For instance, there’s an electronic nose that can detect lung cancer in individuals based on the presence of volatile organic compounds in their breath. The PERES electronic nose can determine the quality of pork, beef, chicken, and fish – detecting foodborne illnesses with more precision than smelling if it is spoiled.
NASA is especially interested in the electronic nose on spacecrafts. There are upwards of fifty chemicals which circulate throughout a spacecraft to keep it hospitable for humans. However, if those chemicals begin to accumulate, they could lead to a dangerous situation. Having an electronic nose onboard means catching problems before they become catastrophes.
While the electronic nose as an external instrument is cool, I’m fascinated by the possibility to link it to our own olfactory glands.
Our sense of smell is all mental, in that we don’t recognize the forty chemicals that make up the smell of a strawberry, we just associate them all together and recognize the smell of a strawberry.
But, what if we could detect individual compounds in some way?
Imagine smelling MRSA bacteria on a water fountain as you were about to bend over for a drink. Or sensing that your favorite sushi place was mixing the raw chicken with the tuna.
Although I don’t know how scientists would link the two. I’m sure it’s on someone’s research agenda.
What’s the point?
Transhuman technology gives us the possibility of transforming our own senses into that of our favorite mammals or superheroes. But, the question persists: Will we unanimously want to upgrade our senses?
When I asked my friend Ryan, who has very far-sighted vision, he said, “Honestly, I probably wouldn’t get the bionic lenses. My farsighted vision is unique to me. It’s part of my identity. Yes, it’s a major flaw that I wake up and literally can’t read the text messages on my phone. But, when I wear my glasses I also get a lot of laughs…you know. Because of my bug eyes.”
After hearing this, it made me realize Ryan probably is one among many. Yes, productivity-centered folks will jump on this transhuman technology. But, for most of us, we get along just fine without perfect senses.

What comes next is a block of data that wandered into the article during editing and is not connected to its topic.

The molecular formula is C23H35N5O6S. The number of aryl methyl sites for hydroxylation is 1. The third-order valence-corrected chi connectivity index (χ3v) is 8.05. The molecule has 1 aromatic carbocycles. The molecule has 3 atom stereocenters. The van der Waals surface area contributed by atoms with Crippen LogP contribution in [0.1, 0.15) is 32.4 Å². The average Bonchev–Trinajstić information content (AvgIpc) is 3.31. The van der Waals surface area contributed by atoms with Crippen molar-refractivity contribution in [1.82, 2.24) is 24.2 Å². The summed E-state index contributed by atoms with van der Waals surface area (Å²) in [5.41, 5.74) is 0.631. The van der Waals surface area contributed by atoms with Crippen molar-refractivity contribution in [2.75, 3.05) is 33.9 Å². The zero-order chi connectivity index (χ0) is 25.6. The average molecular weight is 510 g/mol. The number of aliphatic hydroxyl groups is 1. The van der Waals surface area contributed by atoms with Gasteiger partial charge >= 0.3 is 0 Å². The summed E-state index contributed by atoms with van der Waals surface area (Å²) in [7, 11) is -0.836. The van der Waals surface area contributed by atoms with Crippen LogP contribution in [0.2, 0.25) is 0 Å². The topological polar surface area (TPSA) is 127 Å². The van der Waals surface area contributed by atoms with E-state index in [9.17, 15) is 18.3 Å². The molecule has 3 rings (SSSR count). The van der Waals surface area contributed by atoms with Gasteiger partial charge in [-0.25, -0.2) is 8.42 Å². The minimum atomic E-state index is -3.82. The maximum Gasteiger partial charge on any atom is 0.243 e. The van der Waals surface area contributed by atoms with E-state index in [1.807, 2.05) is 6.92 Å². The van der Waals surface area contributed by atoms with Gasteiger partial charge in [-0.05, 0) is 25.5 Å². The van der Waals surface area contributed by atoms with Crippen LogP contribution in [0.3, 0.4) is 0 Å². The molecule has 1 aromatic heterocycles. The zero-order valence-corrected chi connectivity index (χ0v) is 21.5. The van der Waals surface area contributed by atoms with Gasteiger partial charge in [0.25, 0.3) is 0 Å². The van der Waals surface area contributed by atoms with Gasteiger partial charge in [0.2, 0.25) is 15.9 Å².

Bionic lenses may uncover a whole new visual world. The electronic nose may help us detect harmful things in the environment. And electronic taste simulators may help us overcome the taste of vegetables.
But, what good is having more acute senses if we already do a poor job paying attention to the senses we have?
Get a Sense of Our Senses
Our brains have wired themselves to block out a lot of sensory input: background noise, the smell of outside, peripherals, etc… Obviously, this is a great evolution. Without a selective sensory brain, we’d never get anything done.
However, most of us have a sensory deficiency and need to learn how to reconnect with our senses. Because this is where true beauty, daily beauty, is hidden.
Next time you are just walking around, take out your headphones and just listen. Try and see how many noises you can point out. You’ll be shocked at the number of noises you’ve been missing – some of them more beautiful than others. Notice the trees’ leaves soaking up the sun rays or the grass catching the wind.
Tomorrow when you are drinking your morning cup of coffee or juice, don’t let your brain wander to what’s on the agenda for the day. Fully commit to the smell and taste of your beverage. Feel it travel from the tip of your tongue down into your stomach.
Tune into your senses for entertainment every now and again. It’s quite pleasing.
And after you notice a new sensory detail you’ve blocked out for so long, tell it to someone else or shoot me an email. Share your senses. Thanks for reading this week’s Quick Theories…I hope it smelled good 🙂